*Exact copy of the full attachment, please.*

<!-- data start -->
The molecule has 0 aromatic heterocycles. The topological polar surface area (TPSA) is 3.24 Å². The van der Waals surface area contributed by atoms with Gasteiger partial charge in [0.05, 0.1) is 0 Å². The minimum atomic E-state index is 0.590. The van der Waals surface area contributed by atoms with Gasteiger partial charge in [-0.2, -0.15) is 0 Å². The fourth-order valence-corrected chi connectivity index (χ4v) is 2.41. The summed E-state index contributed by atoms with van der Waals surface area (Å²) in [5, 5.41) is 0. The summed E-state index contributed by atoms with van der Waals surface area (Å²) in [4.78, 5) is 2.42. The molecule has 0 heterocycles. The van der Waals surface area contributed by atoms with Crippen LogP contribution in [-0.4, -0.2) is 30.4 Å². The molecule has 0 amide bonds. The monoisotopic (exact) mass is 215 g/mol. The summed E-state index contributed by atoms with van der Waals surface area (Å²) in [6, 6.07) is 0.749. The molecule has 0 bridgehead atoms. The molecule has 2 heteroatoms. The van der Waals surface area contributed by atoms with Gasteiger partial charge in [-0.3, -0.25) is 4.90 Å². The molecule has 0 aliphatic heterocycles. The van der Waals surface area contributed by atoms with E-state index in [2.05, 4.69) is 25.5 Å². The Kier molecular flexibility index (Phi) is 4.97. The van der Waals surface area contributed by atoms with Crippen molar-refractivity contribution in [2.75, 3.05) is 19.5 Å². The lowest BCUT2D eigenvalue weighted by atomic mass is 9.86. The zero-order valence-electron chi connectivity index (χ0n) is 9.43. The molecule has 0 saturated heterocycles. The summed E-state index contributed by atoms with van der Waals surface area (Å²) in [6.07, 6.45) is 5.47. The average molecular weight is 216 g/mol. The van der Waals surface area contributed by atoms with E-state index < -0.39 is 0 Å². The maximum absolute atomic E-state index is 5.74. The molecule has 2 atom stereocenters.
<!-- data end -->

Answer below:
The molecule has 0 aromatic heterocycles. The topological polar surface area (TPSA) is 3.24 Å². The van der Waals surface area contributed by atoms with Gasteiger partial charge in [0.05, 0.1) is 0 Å². The minimum atomic E-state index is 0.590. The van der Waals surface area contributed by atoms with Gasteiger partial charge in [-0.2, -0.15) is 0 Å². The fourth-order valence-corrected chi connectivity index (χ4v) is 2.41. The summed E-state index contributed by atoms with van der Waals surface area (Å²) in [5, 5.41) is 0. The summed E-state index contributed by atoms with van der Waals surface area (Å²) in [4.78, 5) is 2.42. The molecule has 0 heterocycles. The van der Waals surface area contributed by atoms with Crippen LogP contribution in [-0.4, -0.2) is 30.4 Å². The molecule has 0 amide bonds. The monoisotopic (exact) mass is 215 g/mol. The summed E-state index contributed by atoms with van der Waals surface area (Å²) in [6, 6.07) is 0.749. The molecule has 0 bridgehead atoms. The molecule has 2 heteroatoms. The van der Waals surface area contributed by atoms with Gasteiger partial charge in [-0.3, -0.25) is 4.90 Å². The molecule has 0 aliphatic heterocycles. The van der Waals surface area contributed by atoms with E-state index in [2.05, 4.69) is 25.5 Å². The Kier molecular flexibility index (Phi) is 4.97. The van der Waals surface area contributed by atoms with Crippen molar-refractivity contribution in [2.75, 3.05) is 19.5 Å². The lowest BCUT2D eigenvalue weighted by atomic mass is 9.86. The zero-order valence-electron chi connectivity index (χ0n) is 9.43. The molecule has 0 saturated heterocycles. The summed E-state index contributed by atoms with van der Waals surface area (Å²) in [6.07, 6.45) is 5.47. The average molecular weight is 216 g/mol. The van der Waals surface area contributed by atoms with E-state index < -0.39 is 0 Å². The maximum absolute atomic E-state index is 5.74. The molecule has 2 atom stereocenters.